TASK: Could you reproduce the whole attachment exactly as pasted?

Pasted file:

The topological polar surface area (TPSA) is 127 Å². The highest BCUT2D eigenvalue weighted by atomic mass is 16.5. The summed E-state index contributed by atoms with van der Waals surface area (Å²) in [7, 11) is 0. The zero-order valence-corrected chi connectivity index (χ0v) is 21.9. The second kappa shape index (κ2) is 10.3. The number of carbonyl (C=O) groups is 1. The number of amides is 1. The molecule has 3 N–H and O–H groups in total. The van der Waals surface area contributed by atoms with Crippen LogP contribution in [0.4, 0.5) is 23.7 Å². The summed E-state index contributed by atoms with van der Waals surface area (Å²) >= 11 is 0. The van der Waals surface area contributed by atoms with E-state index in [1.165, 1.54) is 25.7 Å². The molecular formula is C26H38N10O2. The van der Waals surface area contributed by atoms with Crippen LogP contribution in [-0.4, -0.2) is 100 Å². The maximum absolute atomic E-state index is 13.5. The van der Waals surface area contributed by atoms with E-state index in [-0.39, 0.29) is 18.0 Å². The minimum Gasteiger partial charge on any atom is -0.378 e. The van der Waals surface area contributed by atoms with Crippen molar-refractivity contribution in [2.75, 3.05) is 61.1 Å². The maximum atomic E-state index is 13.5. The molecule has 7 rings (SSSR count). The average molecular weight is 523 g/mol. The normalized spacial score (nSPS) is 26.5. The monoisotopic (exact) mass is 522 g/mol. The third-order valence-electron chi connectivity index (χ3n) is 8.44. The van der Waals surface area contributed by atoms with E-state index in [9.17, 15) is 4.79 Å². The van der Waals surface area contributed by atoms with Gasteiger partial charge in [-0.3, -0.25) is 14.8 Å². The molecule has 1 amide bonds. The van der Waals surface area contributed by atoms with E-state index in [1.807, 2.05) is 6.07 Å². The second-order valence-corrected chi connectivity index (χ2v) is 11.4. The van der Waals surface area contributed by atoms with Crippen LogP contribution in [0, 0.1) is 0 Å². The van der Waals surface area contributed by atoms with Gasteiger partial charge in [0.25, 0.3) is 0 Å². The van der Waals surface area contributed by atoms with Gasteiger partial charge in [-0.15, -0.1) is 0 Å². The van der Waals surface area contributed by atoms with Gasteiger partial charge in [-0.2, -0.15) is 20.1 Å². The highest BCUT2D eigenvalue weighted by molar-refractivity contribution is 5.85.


The topological polar surface area (TPSA) is 127 Å². The highest BCUT2D eigenvalue weighted by atomic mass is 16.5. The summed E-state index contributed by atoms with van der Waals surface area (Å²) in [7, 11) is 0. The zero-order valence-corrected chi connectivity index (χ0v) is 21.9. The second kappa shape index (κ2) is 10.3. The number of carbonyl (C=O) groups is 1. The number of amides is 1. The molecule has 3 N–H and O–H groups in total. The van der Waals surface area contributed by atoms with Crippen LogP contribution in [0.4, 0.5) is 23.7 Å². The summed E-state index contributed by atoms with van der Waals surface area (Å²) >= 11 is 0. The van der Waals surface area contributed by atoms with E-state index in [1.165, 1.54) is 25.7 Å². The molecular formula is C26H38N10O2. The van der Waals surface area contributed by atoms with Crippen LogP contribution in [-0.4, -0.2) is 100 Å². The maximum absolute atomic E-state index is 13.5. The van der Waals surface area contributed by atoms with E-state index in [-0.39, 0.29) is 18.0 Å². The minimum Gasteiger partial charge on any atom is -0.378 e. The van der Waals surface area contributed by atoms with Crippen molar-refractivity contribution in [2.75, 3.05) is 61.1 Å². The maximum atomic E-state index is 13.5. The molecule has 7 rings (SSSR count). The average molecular weight is 523 g/mol. The normalized spacial score (nSPS) is 26.5. The monoisotopic (exact) mass is 522 g/mol. The third-order valence-electron chi connectivity index (χ3n) is 8.44. The van der Waals surface area contributed by atoms with E-state index in [9.17, 15) is 4.79 Å². The van der Waals surface area contributed by atoms with Gasteiger partial charge in [-0.3, -0.25) is 14.8 Å². The molecule has 1 amide bonds. The van der Waals surface area contributed by atoms with E-state index in [1.807, 2.05) is 6.07 Å². The second-order valence-corrected chi connectivity index (χ2v) is 11.4. The van der Waals surface area contributed by atoms with Crippen LogP contribution in [0, 0.1) is 0 Å². The van der Waals surface area contributed by atoms with Gasteiger partial charge in [0.25, 0.3) is 0 Å². The van der Waals surface area contributed by atoms with Gasteiger partial charge in [-0.15, -0.1) is 0 Å². The van der Waals surface area contributed by atoms with Gasteiger partial charge in [-0.2, -0.15) is 20.1 Å². The highest BCUT2D eigenvalue weighted by molar-refractivity contribution is 5.85.